MINI-LINK portfolio
The MINI-LINK portfolio includes solutions for point-to-point as well as for pointto-multipoint operation. Terminals and smart nodes (Figure 1) are used for implementing the building blocks in a network.

Figure 1 The MINI-LINK portfolio.



High Capacity

Concentration shelf (optional)

Traffic Node

Radio shelf

Medium Capacity C-QPSK

Medium Capacity QAM


Ericsson Review No. 3, 2002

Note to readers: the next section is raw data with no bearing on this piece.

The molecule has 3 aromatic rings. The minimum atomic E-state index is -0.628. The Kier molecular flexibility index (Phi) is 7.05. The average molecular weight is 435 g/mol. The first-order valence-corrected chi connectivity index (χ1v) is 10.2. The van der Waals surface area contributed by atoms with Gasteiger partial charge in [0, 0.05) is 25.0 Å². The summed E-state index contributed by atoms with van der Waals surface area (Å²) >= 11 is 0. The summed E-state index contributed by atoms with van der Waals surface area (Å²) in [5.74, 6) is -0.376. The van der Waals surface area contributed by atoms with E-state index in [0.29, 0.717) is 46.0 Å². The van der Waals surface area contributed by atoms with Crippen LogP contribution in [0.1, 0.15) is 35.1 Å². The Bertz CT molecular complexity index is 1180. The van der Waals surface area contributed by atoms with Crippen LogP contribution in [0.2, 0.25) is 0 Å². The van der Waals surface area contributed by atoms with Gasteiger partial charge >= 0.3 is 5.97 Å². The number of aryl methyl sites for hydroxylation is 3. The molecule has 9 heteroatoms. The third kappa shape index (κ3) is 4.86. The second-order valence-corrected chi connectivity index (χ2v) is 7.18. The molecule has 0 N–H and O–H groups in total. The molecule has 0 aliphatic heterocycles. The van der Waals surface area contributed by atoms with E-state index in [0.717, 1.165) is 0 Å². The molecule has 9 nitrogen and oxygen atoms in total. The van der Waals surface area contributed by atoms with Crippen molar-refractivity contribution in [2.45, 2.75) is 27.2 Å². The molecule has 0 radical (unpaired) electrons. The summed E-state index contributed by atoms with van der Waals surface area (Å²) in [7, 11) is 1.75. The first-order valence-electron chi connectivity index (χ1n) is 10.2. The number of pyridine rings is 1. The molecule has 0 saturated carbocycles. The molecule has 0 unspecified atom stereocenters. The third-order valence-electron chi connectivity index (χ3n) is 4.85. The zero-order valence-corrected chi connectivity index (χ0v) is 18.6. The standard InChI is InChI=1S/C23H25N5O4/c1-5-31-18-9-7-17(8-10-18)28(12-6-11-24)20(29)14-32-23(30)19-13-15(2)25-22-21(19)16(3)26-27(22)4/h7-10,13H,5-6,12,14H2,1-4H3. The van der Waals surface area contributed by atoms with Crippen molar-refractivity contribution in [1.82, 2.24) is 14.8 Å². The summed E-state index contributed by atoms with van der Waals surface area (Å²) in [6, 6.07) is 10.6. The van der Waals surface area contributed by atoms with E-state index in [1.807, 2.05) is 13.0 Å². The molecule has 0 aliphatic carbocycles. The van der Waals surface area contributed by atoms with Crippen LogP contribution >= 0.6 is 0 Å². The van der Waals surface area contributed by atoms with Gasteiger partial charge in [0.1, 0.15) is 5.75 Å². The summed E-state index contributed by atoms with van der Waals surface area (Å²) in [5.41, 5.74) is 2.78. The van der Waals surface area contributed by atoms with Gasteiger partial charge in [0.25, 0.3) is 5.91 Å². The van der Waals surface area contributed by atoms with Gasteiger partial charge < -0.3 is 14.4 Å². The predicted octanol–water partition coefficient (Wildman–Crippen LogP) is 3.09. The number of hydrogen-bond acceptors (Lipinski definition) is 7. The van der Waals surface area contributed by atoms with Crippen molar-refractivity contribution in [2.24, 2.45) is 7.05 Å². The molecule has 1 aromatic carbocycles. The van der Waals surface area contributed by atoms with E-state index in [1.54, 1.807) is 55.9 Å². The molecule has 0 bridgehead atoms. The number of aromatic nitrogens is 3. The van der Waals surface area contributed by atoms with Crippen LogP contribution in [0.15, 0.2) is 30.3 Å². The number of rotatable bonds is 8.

TERMS AND ABBREVIATIONS ATM adaptation layer type 2 Asynchronous transfer mode Connectivity packet platform Constant envelop offset – quadrature phase-shift keying E1/E2/E3 ETSI digital multiplexing stage IP Internet protocol LAN Local area network MIB Management information base OC-3 ANSI digital multiplexing stage PDH Plesiochronous digital hierarchy AAL2 ATM CPP C-QPSK QAM RAN RBS SDH SNMP STM-1 T1/T2 VC xDSL Quadrature amplitude modulation Radio access network Radio base station Synchronous digital hierarchy Simple network management protocol Synchronous transport module level 1 ANSI digital multiplexing stages Virtual container Digital subscriber line Figure 3 MINI-LINK Medium Capacity terminal (left) and MINI-LINK High Capacity terminal (right). the MINI-LINK portfolio offers frequencies ranging from 7 to 38 GHz. The MINI-LINK Traffic Node. It complements the terminals with the additional features needed to provide a complete and efficient site and network solution. Constant envelop offset – quadrature phaseshift keying (C-QPSK) and quadrature amplitude modulation (QAM) schemes are available for the terminal configurations. which is a smart node for point-to-point operation. has been optimized for the aggregation nodes in the network. and the MINI-LINK Traffic Node (Figures 2-3). Figure 2 MINI-LINK Traffic Node. 2002 125 . for hop lengths of several tens of kilometers to just a few kilometers. 3. Ericsson Review No.MINI-LINK point-to-point Ericsson’s microwave point-to-point portfolio consists of MINI-LINK Medium Capacity and High Capacity terminals. Depending on the range and capacity to be implemented. and transmission capacities of up to 155 Mbit/s. thus providing the ideal capacity and functionality to solve transmission needs. BOX A.